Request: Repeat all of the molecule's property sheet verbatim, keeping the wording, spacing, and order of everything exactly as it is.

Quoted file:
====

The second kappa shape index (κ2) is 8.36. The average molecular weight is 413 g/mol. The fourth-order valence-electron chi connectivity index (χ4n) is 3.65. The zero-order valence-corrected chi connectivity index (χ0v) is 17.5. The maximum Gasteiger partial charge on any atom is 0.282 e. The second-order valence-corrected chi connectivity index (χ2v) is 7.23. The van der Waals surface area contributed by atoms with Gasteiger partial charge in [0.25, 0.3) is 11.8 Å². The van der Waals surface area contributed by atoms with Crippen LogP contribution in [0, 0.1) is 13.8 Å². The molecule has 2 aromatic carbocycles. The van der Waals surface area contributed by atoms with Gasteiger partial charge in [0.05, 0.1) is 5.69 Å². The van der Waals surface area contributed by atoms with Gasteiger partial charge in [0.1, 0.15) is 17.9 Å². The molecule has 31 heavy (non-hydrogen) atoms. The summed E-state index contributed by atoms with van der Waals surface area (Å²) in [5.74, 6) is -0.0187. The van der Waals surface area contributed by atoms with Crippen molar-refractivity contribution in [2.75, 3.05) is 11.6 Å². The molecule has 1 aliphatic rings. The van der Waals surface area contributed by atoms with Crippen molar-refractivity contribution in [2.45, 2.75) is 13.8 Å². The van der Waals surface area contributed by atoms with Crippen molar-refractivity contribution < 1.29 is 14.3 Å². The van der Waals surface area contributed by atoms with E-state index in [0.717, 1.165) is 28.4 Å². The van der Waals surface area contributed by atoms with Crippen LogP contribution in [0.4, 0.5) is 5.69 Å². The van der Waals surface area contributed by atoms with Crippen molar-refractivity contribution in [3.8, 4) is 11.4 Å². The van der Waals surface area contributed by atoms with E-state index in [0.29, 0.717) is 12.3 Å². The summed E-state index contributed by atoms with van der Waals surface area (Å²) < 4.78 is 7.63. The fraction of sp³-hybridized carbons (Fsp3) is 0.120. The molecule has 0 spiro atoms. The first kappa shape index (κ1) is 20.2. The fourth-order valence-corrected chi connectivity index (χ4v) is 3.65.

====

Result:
The second kappa shape index (κ2) is 8.36. The average molecular weight is 413 g/mol. The fourth-order valence-electron chi connectivity index (χ4n) is 3.65. The zero-order valence-corrected chi connectivity index (χ0v) is 17.5. The maximum Gasteiger partial charge on any atom is 0.282 e. The second-order valence-corrected chi connectivity index (χ2v) is 7.23. The van der Waals surface area contributed by atoms with Gasteiger partial charge in [0.25, 0.3) is 11.8 Å². The van der Waals surface area contributed by atoms with Crippen LogP contribution in [0, 0.1) is 13.8 Å². The molecule has 2 aromatic carbocycles. The van der Waals surface area contributed by atoms with Gasteiger partial charge in [0.05, 0.1) is 5.69 Å². The van der Waals surface area contributed by atoms with Gasteiger partial charge in [0.1, 0.15) is 17.9 Å². The molecule has 31 heavy (non-hydrogen) atoms. The summed E-state index contributed by atoms with van der Waals surface area (Å²) in [5.74, 6) is -0.0187. The van der Waals surface area contributed by atoms with Crippen molar-refractivity contribution in [2.75, 3.05) is 11.6 Å². The molecule has 1 aliphatic rings. The van der Waals surface area contributed by atoms with Crippen molar-refractivity contribution in [2.45, 2.75) is 13.8 Å². The van der Waals surface area contributed by atoms with Crippen molar-refractivity contribution < 1.29 is 14.3 Å². The van der Waals surface area contributed by atoms with E-state index in [0.717, 1.165) is 28.4 Å². The van der Waals surface area contributed by atoms with Crippen LogP contribution in [0.4, 0.5) is 5.69 Å². The van der Waals surface area contributed by atoms with Crippen molar-refractivity contribution in [3.8, 4) is 11.4 Å². The van der Waals surface area contributed by atoms with E-state index in [0.29, 0.717) is 12.3 Å². The summed E-state index contributed by atoms with van der Waals surface area (Å²) < 4.78 is 7.63. The fraction of sp³-hybridized carbons (Fsp3) is 0.120. The molecule has 0 spiro atoms. The first kappa shape index (κ1) is 20.2. The fourth-order valence-corrected chi connectivity index (χ4v) is 3.65.